• Hi there! Are you descended from John Haton Morris, too? He was the father (illegitimate) of my grgr grandfather, Allen Moore, b 1800, Montgomery County NC. Allen’s mother was Effa Ella, or Effarilla (I prefer Effarilla). She and Haton were never married. Effie and her son, Allen, moved to Clay, now Breathitt County KY ca 1815 +/- (cannot find them there in 1820). A grgr grandson of Allen’s, Byron Moore (now deceased) did the DNA test for us under the MOORE surname. Results said he matched with descendants of John Haton MORRIS. Then along came the BIG shocker !! All these MORRIS’ (who matched with John Haton) matched with the OWENS families. The folks on the Owens List believe the “change” happened in British Isles. (I’ve been told they came from Wales). In case you’re wondering why I’ve waited so long to reply –I just found your email. Being rather a “Renegade” myself, thought I’d open it. I have been incapacitated since beginning of January from a minor surgery on my ankle, which turned into a nightmare! Anyway, the email piled up, Windows XP shut down, messed up this old computer, and I’m just now getting back to normal. Evidently I am an OWENS descendant, but not really MORRIS. Which “site of mine” did you reference?? Best, Joyce House-Reeves Oklahoma City, OK Date: Sun, 23 Feb 2014 04:13:48 +0000 To: joycehousereeve@webtv.net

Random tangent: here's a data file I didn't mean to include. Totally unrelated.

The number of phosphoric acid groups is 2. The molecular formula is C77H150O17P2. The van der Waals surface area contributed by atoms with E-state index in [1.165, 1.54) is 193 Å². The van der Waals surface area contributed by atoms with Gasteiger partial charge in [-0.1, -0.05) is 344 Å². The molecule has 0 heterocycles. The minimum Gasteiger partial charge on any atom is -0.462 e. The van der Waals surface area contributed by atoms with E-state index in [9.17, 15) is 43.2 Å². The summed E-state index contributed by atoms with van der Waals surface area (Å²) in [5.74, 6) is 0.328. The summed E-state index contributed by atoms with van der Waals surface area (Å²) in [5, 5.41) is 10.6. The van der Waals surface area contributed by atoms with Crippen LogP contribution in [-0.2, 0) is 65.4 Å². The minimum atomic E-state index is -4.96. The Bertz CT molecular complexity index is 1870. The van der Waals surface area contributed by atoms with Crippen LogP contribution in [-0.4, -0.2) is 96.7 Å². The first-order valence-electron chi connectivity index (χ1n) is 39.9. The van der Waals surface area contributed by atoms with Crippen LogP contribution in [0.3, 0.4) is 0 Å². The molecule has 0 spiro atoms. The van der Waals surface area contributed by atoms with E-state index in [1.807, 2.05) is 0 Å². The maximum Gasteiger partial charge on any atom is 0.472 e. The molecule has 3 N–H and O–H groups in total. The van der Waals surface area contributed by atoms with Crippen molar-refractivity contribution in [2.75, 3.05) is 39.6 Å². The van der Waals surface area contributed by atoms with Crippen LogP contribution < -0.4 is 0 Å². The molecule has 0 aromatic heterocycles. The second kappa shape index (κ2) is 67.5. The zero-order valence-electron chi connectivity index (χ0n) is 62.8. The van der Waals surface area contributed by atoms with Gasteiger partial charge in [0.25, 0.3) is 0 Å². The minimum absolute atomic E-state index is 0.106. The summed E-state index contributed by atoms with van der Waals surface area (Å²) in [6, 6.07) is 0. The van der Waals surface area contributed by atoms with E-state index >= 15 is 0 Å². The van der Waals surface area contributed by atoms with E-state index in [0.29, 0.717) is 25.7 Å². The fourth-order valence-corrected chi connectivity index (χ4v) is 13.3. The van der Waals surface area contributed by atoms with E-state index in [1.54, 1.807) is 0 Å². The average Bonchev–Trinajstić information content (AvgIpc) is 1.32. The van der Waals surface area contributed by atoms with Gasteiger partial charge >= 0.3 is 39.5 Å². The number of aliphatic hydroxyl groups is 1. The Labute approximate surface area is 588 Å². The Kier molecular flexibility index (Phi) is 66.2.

• Gary Gilstrap, I hope you see the second message, above, from Joyce Reeves re: John Hatton Morris. I see now that the quote you referenced in your message was from Joyce’s first message of December 27, 2009, which is located right above yours.

      Vikki
      Moderator

  17. I just wanted to say hi! to my cousins here. I just discovered that John Haton Morris is my 8th great grandfather. Hoping to discover more about him as I go. Feel free to contact me at Crbn5@msn.com

    • Hi Dan, see my posting above. I’m from the “other side of the blanket”, my ancestor Allen Moore being illegitimate s/o Effarilla/Effa Ella Moore and John Haton. Effie and Haton were my 3rd grt grandparents. I would like to learn why in recent years Haton has been labeled as John Haton. Anyone know of any proof for that? My email is still joycehousereeve@webtv.net even though there are no more WebTV’s out there any longer. Which child of John Haton’s are you from?

      • Hi Joyce, I noticed your posting to Dan Corbin wherein you state that Effie and Haton Morris are your 3rd Grgrandparents. If I count right, Haton, Jr is my 6th Grgrandfather and Haton Sr. the 7th.

        Based on the DNA evidence you referenced and the family stories handed down I can see that connection of Effarilla to the Morrises, but in the correspondence you and I have had I pulled out the following references you made to this connection between her and Haton:

        *This Effarilla was never married, but had a son, Allen Moore, who’s father was
        a “Mr. Morris”.
        *It is believed his father was John Haton Morris
        *DNA test results said he matched with descendants of John Haton MORRIS.
        *My grandfather, Allen Davidson, told my brother about a Morris in our family,
        but no one seemed to know who he was
        *Now that DNA has come along, I know who his biological family were.  I will
        probably never learn the given name,

        I don’t see anything here that definitely says that Haton, either Sr. or Jr., is the one. I believe that your ancestor was a Morris, and it could be one of the Haton Morrises, or it could be one of his brothers or descendants.